With their Tokyo Olympic dreams on hold for a year, Canadian team rugby sevens players Pam Buisa and Caroline Crossley have used the pandemic break to help others.
Buisa and Crossley have created the Vancouver Island Steps Up community relief fund, which has raised $15,229 in three weeks for local people struggling financially due to COVID-19.
It’s not that Crossley and Buisa are doing well themselves. Their national team training support payments, which amounted to about $20,000 annually, were cancelled May 1 due to the pandemic. It’s a pretty selfless act to help others when you are yourself hurting monetarily.
“I see it more that I am privileged to be able to represent Canada and to travel the world doing so,” said Buisa.
“With that privilege comes a certain amount of responsibility. So this is about supporting the community that supports us in allowing us to do what we do.”
The lower Island is home to 10 national-team training centres, including Rugby Canada’s at Westhills Stadium, with more than 60 Island or Island-based athletes expected to compete in the postponed 2020 Tokyo Olympics and Paralympics, to be staged in the summer of 2021.
While the amount raised by Crossley and Buisa might seem modest compared to the millions of dollars raised for pandemic relief by other funds, it must be remembered it is a cleat-straps, grassroots operation in the truest sense.
“This has been a period of transition for us. With the Olympics postponed, we asked ourselves: ‘What do we do with our time now?’ ” said Buisa.
“We brainstormed and made this happen.”
Many of the Canadian team players have returned to their home communities during the pandemic. Crossley is from Oak Bay. Buisa is from Gatineau, Que., and starred for the University of Victoria, where she helped out with the school’s annual giving program, while starring four seasons for the Vikes.
Crossley and Buisa started the Vancouver Island Steps Up fund along with friends Ciel Arbour-Boehme, Emily Percival-Paterson and Shayli Robinson. The group vets each application and awards the relief funds based on urgency of need and ability, or lack thereof, to access other forms of support. All the money raised goes to the applicants, who must reside on the Island. Donations and applications can go through the Vancouver Island Steps Up website. The initiative also has a GoFundMe page.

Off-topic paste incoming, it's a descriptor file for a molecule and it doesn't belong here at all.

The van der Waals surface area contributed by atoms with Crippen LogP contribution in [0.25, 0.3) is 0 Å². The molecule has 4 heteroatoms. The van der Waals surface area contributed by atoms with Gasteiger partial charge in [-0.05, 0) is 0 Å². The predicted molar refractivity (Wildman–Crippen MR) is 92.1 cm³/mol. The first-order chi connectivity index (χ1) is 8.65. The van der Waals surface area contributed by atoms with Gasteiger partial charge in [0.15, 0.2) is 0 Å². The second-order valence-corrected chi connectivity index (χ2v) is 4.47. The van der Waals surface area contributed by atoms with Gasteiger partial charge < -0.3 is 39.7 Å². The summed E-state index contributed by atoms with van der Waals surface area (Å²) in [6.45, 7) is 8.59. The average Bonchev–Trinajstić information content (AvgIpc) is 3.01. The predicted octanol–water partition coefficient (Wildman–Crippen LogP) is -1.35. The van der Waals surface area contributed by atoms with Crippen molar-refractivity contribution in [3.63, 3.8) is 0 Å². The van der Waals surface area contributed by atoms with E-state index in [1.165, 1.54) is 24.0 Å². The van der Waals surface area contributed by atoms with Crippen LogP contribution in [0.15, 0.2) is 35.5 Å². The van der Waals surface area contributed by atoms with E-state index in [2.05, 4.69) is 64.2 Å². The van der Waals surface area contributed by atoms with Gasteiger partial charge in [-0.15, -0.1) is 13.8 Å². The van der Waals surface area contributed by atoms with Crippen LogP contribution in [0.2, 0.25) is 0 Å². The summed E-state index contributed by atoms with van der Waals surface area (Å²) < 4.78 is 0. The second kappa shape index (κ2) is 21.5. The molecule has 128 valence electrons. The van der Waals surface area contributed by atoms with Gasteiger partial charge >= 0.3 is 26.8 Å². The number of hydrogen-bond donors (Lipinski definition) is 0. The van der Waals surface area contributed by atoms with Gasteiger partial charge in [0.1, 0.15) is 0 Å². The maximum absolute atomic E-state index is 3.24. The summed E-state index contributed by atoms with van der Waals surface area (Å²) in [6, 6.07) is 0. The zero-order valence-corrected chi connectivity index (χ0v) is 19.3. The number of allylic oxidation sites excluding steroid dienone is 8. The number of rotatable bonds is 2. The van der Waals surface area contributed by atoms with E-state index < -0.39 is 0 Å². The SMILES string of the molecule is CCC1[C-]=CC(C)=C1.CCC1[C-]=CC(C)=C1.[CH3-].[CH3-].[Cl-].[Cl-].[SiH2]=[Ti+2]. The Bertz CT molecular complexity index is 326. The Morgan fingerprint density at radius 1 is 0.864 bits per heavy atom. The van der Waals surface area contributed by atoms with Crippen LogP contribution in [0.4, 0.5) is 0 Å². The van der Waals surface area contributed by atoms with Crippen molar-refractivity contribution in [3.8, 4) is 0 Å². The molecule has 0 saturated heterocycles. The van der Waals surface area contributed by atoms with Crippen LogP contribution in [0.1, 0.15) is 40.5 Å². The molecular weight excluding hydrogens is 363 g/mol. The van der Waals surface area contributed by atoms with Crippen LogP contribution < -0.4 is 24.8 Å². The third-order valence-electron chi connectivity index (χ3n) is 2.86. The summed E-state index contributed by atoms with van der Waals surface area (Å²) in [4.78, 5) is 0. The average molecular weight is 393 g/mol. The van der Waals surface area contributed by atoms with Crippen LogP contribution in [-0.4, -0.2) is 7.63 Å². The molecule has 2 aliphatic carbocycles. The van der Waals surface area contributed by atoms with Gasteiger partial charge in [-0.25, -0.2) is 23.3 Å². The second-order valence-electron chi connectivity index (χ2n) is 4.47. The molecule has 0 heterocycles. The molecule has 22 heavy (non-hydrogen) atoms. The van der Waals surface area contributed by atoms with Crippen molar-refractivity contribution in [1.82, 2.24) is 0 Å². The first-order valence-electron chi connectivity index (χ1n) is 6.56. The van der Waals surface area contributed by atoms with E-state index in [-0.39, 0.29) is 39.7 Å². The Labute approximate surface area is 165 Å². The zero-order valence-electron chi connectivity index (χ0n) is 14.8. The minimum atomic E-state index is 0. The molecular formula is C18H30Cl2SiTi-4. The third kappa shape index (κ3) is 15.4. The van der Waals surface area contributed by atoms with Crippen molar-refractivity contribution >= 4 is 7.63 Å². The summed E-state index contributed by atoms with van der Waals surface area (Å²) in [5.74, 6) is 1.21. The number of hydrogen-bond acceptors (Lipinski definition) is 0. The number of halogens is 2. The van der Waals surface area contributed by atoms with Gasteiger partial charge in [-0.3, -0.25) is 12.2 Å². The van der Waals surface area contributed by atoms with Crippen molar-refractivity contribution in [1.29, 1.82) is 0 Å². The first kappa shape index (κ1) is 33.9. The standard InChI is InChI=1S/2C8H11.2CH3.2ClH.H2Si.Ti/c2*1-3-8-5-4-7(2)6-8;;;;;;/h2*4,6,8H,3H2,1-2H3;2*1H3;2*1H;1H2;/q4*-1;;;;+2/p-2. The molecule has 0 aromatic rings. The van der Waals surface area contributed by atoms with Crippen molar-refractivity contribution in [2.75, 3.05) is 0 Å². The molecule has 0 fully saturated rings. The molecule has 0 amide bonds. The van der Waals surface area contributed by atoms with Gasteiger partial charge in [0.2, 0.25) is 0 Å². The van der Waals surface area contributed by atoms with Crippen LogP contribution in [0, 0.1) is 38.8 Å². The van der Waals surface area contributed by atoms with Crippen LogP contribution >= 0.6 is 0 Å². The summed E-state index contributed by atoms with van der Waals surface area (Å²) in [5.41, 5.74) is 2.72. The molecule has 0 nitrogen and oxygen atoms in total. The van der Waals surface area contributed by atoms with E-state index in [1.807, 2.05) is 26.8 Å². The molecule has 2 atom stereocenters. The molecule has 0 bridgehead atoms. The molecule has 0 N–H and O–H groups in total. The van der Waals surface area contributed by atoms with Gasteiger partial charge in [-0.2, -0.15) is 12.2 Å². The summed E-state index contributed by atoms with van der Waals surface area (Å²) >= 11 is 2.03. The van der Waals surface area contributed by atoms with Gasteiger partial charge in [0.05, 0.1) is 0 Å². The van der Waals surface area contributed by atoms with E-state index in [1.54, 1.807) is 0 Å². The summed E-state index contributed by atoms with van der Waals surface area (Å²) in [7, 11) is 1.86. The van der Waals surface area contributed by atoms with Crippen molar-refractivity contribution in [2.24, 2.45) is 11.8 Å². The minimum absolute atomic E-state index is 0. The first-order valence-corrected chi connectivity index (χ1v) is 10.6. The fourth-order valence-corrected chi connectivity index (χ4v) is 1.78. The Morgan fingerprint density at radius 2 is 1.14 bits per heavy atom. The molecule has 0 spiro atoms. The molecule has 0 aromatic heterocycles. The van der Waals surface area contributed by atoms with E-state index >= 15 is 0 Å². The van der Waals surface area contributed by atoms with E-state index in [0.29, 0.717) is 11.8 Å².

“It’s important for us to be able to help our community where we live and train and which supports us,” said Crossley.
This is not something anybody could have envisioned just two months ago.
“The Olympic postponement was devastating to hear. There was a rush of emotion,” Buisa said.
“But it was a good move by the Canadian Olympic Committee to be the first to say that it puts the safety of its athletes first and foremost and that it wouldn’t be sending a team to Tokyo this year. That was followed by a period of sadness of what the future will look like.”
That has given way to a sense of optimism that the Tokyo Olympics next year will stand as the celebratory cornerstone of the recovery and be one of the most notable and stirring sporting events in history because of that.
“We have a new date [July 23 to Aug. 8, 2021] and it will be a time to compete and celebrate,” said Buisa.
“It has pushed me even more toward my Olympic goal and my drive has increased as I look to next year.”
While in the meantime offering a helping hand to the community that she says is helping propel her toward Tokyo.